When you’ve made a commercially successful film based on a racist story of the rise of the KKK as the protection of American values, you come under a lot of flak.  Griffith sought to meet his critics in this massive epic about religious, racist, societal intolerance, trying to show that he was not such a bad guy after all.  He focuses on four narratives, one about the fall of ancient Babylon, one the crucifixion of Christ, another about a slaughter of Protestants in Renaissance France, and a contemporary tale of would-be do-gooder Christians who are intolerant of booze, dancing, and poverty.

Notably, he doesn’t at all address more glaring racial issues.  And it’s the Jewish Pharisees that are the ones intolerant of Christ and his teachings of love.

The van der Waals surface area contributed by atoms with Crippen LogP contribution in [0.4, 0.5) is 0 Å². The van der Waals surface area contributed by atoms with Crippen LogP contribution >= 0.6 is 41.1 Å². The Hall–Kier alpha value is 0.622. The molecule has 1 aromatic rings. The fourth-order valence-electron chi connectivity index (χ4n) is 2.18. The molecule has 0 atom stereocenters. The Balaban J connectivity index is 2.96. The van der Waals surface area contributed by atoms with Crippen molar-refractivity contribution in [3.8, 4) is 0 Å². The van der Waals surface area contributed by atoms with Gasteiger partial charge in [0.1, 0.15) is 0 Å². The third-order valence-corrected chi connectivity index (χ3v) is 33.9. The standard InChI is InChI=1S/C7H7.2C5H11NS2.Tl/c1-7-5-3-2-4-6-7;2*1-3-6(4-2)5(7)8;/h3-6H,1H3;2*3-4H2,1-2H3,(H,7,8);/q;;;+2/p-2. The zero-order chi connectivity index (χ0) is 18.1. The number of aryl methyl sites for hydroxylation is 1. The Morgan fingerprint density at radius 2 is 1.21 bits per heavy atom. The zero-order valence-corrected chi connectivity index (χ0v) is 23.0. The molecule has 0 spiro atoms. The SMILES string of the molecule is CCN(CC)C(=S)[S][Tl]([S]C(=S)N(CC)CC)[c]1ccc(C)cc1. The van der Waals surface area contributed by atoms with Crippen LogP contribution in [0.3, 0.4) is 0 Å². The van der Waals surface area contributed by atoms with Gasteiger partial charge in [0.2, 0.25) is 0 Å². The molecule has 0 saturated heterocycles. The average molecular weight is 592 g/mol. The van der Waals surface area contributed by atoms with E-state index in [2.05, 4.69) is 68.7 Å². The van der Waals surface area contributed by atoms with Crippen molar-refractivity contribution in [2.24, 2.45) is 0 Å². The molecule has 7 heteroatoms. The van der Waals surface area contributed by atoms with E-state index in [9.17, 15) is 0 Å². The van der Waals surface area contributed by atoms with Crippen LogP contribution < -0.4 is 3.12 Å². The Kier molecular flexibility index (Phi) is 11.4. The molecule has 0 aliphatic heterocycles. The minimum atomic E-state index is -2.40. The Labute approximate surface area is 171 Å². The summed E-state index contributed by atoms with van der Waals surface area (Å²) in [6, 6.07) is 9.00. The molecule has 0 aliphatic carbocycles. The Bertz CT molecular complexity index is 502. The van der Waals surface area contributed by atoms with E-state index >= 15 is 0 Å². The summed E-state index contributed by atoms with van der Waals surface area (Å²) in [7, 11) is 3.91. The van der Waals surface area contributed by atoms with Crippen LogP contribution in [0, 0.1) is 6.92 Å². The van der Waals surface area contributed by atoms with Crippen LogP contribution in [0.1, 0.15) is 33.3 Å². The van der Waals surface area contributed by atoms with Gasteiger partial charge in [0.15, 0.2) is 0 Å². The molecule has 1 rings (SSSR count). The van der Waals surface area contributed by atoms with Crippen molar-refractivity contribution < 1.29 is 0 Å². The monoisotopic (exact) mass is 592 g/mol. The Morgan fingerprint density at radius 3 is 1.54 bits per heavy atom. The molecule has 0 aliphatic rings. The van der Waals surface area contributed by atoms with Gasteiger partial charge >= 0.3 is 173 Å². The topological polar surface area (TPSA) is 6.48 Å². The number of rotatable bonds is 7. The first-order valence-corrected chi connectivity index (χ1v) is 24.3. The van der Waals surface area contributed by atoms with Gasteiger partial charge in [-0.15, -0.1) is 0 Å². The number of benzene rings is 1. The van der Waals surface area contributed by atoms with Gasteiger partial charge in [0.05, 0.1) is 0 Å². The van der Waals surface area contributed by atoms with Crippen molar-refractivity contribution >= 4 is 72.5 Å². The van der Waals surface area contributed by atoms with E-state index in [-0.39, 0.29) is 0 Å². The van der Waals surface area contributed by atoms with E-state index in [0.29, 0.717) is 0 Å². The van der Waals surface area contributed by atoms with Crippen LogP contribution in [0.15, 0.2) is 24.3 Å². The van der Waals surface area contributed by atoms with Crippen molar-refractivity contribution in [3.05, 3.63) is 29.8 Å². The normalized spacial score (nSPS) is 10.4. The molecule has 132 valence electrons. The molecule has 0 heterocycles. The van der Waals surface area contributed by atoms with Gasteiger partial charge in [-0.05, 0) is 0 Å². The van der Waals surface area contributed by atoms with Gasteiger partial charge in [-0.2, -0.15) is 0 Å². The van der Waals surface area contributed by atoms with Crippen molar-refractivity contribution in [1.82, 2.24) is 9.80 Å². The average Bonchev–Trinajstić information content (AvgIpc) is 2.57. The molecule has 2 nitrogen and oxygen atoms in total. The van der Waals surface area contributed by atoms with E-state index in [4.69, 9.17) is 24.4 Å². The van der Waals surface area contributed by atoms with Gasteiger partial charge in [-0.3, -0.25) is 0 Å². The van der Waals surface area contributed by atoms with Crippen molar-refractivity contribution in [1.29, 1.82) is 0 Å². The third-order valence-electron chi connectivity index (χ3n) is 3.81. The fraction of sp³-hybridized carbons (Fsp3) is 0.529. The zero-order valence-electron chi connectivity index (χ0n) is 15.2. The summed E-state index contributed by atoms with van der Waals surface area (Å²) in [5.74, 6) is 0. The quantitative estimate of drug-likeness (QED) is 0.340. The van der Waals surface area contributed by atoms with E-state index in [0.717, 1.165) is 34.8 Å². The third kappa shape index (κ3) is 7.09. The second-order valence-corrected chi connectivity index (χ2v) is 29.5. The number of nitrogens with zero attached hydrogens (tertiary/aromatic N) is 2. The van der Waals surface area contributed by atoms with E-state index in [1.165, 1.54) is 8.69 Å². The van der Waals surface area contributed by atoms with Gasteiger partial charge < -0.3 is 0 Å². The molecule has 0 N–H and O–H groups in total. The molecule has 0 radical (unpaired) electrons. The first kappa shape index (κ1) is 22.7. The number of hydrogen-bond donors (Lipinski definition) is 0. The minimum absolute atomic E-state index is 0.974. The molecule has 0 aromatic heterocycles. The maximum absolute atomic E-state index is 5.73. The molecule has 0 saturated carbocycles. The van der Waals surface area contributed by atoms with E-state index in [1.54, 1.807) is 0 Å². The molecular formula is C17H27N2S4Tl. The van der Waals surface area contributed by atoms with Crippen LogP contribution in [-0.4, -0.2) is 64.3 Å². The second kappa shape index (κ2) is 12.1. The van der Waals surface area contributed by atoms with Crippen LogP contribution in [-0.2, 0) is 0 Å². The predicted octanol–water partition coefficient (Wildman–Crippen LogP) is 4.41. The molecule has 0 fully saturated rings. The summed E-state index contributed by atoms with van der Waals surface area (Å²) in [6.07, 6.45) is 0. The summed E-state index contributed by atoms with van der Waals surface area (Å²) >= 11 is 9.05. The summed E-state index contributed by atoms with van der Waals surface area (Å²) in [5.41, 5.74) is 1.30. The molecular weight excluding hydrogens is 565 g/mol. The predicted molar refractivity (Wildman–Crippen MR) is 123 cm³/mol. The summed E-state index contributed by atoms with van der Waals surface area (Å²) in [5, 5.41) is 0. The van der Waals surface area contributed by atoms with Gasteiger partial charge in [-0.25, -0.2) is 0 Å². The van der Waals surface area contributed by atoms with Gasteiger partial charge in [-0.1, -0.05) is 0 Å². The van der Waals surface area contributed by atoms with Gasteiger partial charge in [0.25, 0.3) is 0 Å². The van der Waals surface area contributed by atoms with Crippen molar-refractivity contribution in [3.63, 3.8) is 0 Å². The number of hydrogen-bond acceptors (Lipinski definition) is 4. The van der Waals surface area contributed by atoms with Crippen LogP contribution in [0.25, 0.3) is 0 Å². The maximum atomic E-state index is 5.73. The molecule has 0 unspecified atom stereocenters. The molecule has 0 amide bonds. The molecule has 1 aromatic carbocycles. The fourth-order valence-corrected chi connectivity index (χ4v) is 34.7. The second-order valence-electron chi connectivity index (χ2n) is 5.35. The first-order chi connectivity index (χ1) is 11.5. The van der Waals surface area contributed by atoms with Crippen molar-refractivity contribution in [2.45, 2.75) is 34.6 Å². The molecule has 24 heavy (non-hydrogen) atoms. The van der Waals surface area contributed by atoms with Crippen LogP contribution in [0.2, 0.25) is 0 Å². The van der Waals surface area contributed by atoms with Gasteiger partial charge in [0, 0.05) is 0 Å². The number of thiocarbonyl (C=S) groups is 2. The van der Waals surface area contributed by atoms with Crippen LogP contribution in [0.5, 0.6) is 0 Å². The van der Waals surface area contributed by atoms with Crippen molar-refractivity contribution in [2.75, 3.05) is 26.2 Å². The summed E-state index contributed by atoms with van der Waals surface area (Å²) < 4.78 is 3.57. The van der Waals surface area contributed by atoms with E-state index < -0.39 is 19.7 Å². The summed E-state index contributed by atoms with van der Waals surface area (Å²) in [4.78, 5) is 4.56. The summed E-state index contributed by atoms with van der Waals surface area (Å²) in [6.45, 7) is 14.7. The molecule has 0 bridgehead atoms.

So as far as redressing his wrongs, it’s highfalutin’ hogwash.

But as epic cinema it is something unparalleled.

The sets of the Babylonian palace are so massive that they are hard to fully fathom.  Thousands of extras populate these massive sets, dwarfed by statuary and the incredible detail therein to evoke this ancient time.

It’s little wonder that the film focuses so much on the Babylonian story.  You put that much into a set, you better spend more than a quarter of your film on it.

But the film originated with the contemporary story, expanded into the bigger visions, but still lingering on the two tales that had more going from the plot angle, the oldest and the most modern.